The composition of major inner-city street gangs is usually defined by ethnic or racial standards. This standard dissipates as gangs establish themselves in small or rural communities. Gang members typically perform poorly in school and have frequent contact with police. Hard-core members develop fierce loyalty to their gang and become locked into the gang's lifestyle, values, attitudes and behavior. Gangs are controlled by leaders who direct criminal activities and enforce rules and orders. Punishment ordered by a leader is known as a "violation" and typically involves a physical beating of the offending member.
Alliances: During the 1980's incarcerated gang members sought protection from rivals by forming two opposing coalitions or alliances, known as "People" and "Folks".
Gangs belonging to the "People" alliance dress and represent to the left side. An earring in the left ear, a left pant leg rolled up and a hat tilted to the left are typical examples. The hand sign is thrown toward the left shoulder. Gang members fold their arms in a manner that will point to their left side. Their graffiti will usually include a five pointed star.
Conversely, those gangs belonging to the "Folks" faction dress and represent to the right side. A six pointed star is utilized in their graffiti. The following matrix illustrates the alignment of major Illinois gangs:
Graffiti is a major aspect of gang culture and is used for distinct and different purposes. Graffiti publicizes territorial control by a specific gang and therefore may be rampantly visible throughout a community. Each gang has a specific and unique graffiti which is highly respected by all members. The destruction or defacement of such graffiti by another gang often triggers retribution or violence. Ironically this intentional disrespect is a recurring practice between rival gangs.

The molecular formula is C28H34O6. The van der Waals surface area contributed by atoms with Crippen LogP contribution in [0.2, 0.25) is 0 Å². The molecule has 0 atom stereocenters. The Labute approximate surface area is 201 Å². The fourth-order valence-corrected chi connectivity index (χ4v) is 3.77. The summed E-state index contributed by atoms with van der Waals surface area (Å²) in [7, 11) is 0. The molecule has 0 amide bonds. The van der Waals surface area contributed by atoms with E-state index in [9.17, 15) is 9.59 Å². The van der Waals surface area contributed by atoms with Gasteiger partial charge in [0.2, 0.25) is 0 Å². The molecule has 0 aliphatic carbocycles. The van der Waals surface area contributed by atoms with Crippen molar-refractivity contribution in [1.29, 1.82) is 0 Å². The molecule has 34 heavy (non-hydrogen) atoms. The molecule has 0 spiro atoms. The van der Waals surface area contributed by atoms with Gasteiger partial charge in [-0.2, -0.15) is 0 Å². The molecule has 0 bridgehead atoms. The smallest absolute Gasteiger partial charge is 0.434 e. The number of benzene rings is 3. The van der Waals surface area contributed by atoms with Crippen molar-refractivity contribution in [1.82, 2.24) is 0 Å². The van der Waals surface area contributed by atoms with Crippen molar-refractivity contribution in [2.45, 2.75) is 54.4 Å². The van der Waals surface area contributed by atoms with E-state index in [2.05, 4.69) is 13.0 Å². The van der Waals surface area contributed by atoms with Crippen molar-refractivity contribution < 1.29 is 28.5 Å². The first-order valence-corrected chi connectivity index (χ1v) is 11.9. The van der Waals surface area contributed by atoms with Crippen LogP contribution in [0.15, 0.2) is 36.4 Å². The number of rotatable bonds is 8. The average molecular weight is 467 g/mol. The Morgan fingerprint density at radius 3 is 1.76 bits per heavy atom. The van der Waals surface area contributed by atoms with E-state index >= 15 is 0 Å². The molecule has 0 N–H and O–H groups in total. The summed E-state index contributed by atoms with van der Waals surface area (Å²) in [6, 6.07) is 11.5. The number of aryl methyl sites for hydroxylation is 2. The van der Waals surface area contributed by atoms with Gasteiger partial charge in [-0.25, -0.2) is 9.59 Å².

Professional team sportswear has become extremely popular with gang members. Numerous gangs have adopted a professional sports team's apparel because the team colors match the gang colors. For example, the red and black combination of the Chicago Bulls is particularly popular with the Latin Counts, the Black P Stone Nation and the Vice Lords, for those are the gang's colors. Other gangs have focused on the team insignia or name. For instance, the L.A. Kings hockey team caps are popular with the Latin Kings because "Kings" appears on the cap and the team colors are synonymous with those of the gang. Another unique example of the linkage between sports apparel and gangs is the interpretation of a team name which may appear on a jacket or cap. For instance, the University of Nevada Las Vegas is typically represented as UNLV. When read backwards, the acronym is identified as Vice Lord Nation.